A Sun Journal article (Jan. 7) exposed what happened behind closed doors at the State House to deny my leadership’s recommendation for my placement on the Agriculture, Conservation and Forestry Committee. I requested that committee because it is important to my district, I have experience on those issues and preserving our working rural landscape was a top priority of my campaign.
The Speaker of the House’s rationale for denying my seat was that legislators who formerly lobbied a committee need a “24-month cooling off period” before serving on that committee. I wouldn’t take issue with the Speaker’s policy, if he applied it fairly. He did not. He failed to apply this policy to members of his party.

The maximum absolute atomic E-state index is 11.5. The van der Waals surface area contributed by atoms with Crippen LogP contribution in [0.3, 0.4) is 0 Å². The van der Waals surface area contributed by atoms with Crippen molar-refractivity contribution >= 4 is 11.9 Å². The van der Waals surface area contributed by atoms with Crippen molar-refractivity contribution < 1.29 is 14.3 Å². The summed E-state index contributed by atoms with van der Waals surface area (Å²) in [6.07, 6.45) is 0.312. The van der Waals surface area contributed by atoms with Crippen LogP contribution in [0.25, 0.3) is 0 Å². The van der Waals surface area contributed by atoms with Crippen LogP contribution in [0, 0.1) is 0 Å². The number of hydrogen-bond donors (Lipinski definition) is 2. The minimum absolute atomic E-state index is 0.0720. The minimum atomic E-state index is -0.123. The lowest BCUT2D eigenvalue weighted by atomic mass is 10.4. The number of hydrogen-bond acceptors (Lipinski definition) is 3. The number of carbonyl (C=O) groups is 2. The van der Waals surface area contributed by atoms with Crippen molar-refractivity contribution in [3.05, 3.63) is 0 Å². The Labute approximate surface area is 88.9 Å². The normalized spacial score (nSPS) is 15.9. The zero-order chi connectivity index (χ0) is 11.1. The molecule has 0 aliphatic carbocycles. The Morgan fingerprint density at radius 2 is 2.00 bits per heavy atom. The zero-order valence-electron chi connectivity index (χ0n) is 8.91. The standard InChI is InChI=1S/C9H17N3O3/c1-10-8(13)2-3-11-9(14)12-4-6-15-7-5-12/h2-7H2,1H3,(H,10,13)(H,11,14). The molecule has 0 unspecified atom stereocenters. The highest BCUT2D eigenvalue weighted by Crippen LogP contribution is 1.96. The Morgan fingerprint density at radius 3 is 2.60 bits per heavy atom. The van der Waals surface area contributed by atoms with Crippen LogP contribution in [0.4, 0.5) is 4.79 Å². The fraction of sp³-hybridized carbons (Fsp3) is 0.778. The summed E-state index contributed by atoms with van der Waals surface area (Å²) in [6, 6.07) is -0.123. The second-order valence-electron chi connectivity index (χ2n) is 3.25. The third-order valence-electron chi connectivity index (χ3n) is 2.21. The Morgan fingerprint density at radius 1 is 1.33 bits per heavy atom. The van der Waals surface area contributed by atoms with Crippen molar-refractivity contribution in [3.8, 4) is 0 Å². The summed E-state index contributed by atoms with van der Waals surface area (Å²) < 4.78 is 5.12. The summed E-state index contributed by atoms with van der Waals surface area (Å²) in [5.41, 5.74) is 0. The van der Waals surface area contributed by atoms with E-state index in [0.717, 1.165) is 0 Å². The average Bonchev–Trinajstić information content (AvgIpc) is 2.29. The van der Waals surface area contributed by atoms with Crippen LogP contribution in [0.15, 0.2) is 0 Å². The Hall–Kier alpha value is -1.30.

Five legislators elected this November, all Democrats, were registered lobbyists in 2006. The Speaker placed three on committees in which their clients had interest. I have not been a registered lobbyist since 2003. The Speaker’s “cooling off” period doesn’t apply to me. Additionally, the Speaker asked the Attorney General whether I had a conflict of interest, and the AG determined I did not.
I take no issue with the assignments of fellow legislators who were lobbyists, because they have valuable expertise. As citizen legislators, we understand our obligation is to our constituents, not former clients.
Many constituents, farmers, and bipartisan legislators are disappointed because I’m not serving on the Agriculture committee. I assure them I will continue to focus on the issues facing rural Maine.
My passion has only grown stronger.
Rep. Abby Holman, Fayette